A few weeks ago, I wrote about the guitars of Ed Stilley, an untrained luthier in Hogscald Hollow, Arkansas, who made the most outrageous acoustic guitars.
Inside the bodies of each crudely made instrument, Stilley loaded springs, saw blades and other found objects. He feels these metal additions allow the guitar “to better speak the voice of the Lord.”
I knew springs are used in reverb and metal is used in Dobros, so his ideas put a tickle in my brain.
Was he right? I just had to try this concept for myself, so I went to a local junk store and bought every old spring I could find. Door springs, small springs, rusted ones, whatever they had. I also bought hubcaps and other junk in hopes of capturing Stilley’s mojo.
To be honest, I thought Stilley’s ideas of springs and internal resonators were lot of madman jive. But I still had to try them out just to see what would happen. I still had to follow this path out of complete curiosity, because guitar building, even cigar box guitar building, is an art…and sometimes art can be revolutionized by outsiders who never followed convention.
So I built a cigar box guitar with Ed Stilley springs and metal parts. And I realized that Ed was right…
Here’s the process of my Ed Stilley Tribute cigar box guitar (see the photo gallery below) and how it proved that he was on to something amazing.
The guys at C. B. Gitty cigar box guitar parts sent me a prototype Two-Piece Cigar Box Combo Kit Body they developed using two wide Arturo Fuente cigar boxes. (The bottoms of each are nicely cut out using a laser cutter, and two perfect F holes are laser cut from the top.)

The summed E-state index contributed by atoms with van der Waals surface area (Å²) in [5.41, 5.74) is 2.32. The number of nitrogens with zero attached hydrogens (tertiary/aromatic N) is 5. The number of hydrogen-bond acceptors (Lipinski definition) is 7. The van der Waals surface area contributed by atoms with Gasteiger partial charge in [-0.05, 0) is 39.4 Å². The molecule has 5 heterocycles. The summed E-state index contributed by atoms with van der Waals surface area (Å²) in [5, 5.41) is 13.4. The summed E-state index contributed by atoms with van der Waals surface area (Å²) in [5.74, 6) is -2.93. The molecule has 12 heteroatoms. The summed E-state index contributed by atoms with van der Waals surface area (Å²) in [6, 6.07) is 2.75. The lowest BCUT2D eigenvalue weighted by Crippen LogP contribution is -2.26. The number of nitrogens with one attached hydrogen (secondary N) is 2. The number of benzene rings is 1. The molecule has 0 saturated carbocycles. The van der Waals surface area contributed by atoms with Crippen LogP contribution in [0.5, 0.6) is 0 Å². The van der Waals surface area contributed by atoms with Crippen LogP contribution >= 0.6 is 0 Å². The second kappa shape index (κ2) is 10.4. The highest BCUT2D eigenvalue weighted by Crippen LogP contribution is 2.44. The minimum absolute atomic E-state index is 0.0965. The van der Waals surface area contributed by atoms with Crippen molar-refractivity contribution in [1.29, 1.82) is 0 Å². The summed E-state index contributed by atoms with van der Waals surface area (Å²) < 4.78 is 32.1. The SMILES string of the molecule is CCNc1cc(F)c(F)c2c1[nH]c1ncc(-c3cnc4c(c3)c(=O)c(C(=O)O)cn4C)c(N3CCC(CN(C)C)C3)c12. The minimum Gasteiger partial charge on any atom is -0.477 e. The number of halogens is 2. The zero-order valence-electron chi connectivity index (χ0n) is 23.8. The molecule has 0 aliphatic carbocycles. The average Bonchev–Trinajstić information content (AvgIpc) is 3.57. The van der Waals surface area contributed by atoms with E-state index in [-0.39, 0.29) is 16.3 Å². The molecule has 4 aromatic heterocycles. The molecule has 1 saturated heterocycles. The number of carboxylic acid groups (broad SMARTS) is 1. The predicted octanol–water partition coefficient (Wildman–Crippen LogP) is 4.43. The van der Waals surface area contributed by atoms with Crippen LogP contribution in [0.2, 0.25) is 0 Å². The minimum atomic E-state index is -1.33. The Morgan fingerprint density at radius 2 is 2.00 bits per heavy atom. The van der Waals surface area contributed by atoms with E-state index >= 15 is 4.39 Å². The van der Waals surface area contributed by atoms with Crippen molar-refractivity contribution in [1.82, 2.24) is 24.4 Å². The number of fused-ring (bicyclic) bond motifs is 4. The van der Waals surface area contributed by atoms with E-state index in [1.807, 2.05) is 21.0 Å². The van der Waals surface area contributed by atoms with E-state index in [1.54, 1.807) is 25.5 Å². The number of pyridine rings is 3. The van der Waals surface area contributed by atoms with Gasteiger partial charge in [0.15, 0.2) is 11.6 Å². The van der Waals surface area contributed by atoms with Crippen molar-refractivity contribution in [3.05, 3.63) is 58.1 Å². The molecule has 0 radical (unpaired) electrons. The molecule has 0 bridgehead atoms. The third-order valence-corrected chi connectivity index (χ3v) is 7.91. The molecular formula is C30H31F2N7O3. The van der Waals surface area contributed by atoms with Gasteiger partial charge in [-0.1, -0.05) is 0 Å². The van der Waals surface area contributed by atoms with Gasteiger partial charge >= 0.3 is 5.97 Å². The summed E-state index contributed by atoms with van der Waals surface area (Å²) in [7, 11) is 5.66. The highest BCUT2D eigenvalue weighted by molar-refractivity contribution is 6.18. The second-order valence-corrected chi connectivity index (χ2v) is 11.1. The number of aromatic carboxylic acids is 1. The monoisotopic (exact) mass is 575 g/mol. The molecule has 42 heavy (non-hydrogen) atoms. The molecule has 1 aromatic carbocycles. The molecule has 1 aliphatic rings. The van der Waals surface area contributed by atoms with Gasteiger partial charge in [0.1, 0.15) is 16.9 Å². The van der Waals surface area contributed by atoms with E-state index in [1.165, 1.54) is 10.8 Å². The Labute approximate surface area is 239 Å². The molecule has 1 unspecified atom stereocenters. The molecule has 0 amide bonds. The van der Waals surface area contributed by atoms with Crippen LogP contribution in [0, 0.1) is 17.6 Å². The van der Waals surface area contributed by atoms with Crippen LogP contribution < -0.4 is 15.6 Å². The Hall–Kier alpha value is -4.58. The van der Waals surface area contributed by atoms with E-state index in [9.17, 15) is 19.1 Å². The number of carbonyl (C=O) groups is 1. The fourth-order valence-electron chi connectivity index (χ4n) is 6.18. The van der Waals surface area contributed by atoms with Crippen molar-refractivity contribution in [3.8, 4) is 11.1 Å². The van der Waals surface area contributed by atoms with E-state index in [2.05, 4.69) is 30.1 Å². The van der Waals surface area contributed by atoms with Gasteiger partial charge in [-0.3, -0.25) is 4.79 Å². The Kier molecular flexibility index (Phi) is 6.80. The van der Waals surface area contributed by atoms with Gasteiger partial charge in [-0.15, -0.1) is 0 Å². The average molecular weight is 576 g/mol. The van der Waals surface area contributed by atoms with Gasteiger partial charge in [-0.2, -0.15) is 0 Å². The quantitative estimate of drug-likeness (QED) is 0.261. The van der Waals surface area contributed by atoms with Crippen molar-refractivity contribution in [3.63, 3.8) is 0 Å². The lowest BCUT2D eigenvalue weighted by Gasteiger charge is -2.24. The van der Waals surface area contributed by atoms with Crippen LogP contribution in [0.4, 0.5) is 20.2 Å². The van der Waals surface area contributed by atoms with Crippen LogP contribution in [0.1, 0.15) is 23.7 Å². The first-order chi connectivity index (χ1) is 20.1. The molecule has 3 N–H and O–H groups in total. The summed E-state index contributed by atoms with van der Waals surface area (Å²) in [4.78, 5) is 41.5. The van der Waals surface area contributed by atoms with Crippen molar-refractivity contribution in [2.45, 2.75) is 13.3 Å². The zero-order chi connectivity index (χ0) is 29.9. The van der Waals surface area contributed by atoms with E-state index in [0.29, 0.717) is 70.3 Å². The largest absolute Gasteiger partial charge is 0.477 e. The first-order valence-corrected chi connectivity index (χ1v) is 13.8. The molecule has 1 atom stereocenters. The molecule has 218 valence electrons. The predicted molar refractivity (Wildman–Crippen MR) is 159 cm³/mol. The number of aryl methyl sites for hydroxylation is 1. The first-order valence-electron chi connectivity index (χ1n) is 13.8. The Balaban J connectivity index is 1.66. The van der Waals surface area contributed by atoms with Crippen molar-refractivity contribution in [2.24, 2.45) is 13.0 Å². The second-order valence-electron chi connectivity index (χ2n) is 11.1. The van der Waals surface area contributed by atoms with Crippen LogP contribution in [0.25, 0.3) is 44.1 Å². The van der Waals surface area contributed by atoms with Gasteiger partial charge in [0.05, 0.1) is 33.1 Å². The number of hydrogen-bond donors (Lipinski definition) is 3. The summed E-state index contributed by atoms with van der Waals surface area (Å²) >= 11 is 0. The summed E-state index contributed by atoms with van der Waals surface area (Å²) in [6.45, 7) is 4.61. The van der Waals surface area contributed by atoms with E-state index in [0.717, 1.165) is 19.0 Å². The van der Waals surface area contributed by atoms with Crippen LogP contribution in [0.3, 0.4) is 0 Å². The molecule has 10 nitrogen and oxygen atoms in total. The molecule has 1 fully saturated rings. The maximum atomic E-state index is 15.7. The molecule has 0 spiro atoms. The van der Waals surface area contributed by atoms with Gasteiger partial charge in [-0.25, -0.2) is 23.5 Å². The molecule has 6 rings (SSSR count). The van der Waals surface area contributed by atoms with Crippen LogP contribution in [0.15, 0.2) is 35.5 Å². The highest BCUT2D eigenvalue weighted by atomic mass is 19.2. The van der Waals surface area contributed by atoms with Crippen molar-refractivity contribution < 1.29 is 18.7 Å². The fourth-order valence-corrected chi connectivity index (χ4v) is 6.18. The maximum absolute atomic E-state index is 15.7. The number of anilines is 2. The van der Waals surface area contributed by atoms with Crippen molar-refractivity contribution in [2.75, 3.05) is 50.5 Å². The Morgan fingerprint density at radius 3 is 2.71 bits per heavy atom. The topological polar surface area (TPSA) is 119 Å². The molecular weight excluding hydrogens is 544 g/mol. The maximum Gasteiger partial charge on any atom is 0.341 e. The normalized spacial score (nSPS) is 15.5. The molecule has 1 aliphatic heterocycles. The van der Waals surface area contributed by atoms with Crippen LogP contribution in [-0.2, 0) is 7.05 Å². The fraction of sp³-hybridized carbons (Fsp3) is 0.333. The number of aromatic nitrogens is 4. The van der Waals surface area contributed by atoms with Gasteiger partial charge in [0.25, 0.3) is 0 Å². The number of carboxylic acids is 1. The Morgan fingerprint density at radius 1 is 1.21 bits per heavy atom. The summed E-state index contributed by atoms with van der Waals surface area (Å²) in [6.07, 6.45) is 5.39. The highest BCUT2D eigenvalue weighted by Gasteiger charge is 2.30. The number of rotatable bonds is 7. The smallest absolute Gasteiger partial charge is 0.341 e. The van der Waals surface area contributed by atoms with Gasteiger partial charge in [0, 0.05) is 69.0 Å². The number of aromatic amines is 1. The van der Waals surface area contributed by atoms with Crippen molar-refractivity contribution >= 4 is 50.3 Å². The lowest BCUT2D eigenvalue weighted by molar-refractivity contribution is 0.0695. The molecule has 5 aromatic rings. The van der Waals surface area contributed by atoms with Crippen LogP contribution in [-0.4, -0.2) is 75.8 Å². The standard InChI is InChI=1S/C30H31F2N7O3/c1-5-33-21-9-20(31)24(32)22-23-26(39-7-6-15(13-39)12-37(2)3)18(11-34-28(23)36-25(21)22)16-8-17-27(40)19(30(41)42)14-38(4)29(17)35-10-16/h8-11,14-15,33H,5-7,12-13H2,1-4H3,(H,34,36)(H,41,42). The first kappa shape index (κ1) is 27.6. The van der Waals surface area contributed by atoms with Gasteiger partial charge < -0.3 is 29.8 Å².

All the extra room inside would prove to be the perfect resonating body to try out Stilley’s ideas. Since I didn’t have old saw blades to mount like Stilley, I started by mounting a Buick hubcap inside the bottom portion of the box using four small springs. After crafting the neck, I set it into the box in a spike-fiddle style and then attached a dozen more springs, making sure to that each spring had a twin on the opposite side, just like Stilley. One note: I added extra bracing to the inside of the box to ensure the eye hooks and screws wouldn’t pull out from the tension of the springs.
I set this guitar up with a four-string maple neck and medium-medium fret wire. A jumbo fret serves as a “zero fret” at top, and I woodburned Stilley’s signature “True Faith, True Light. Have Faith in God” up the fretboard in his handwriting that I copied from a photo. I decided on using A, D, G and B strings to go in an open G tuning (G, D, G, B), which would give a nice spectrum of lows and highs to the primitive instrument. I also chose not to molest the instrument with any electronics, thus leaving it 100 percent acoustic.
So how does it sound? The guitar proves Stilley was on a revolutionary path with his designs. The internal springs add a tonal brilliance and brightness not found on other instruments. It also ads a beautiful reverb. You can hear a bit of it in this quick cell phone video I filmed in the wooshop.
I can honestly say this guitar feels and sounds like a living, breathing entity. The natural reverberations inside just make you want to hit short, sharp notes so they can ring out.
Ed was right. (See more photos here.)
Shane Speal is the "King of the Cigar Box Guitar" and the creator of the modern cigar box guitar movement. Hear the music, see the instruments and read about his Cigar Box Guitar Museum at ShaneSpeal.com. Speal's latest album, Holler! is on C. B. Gitty Records.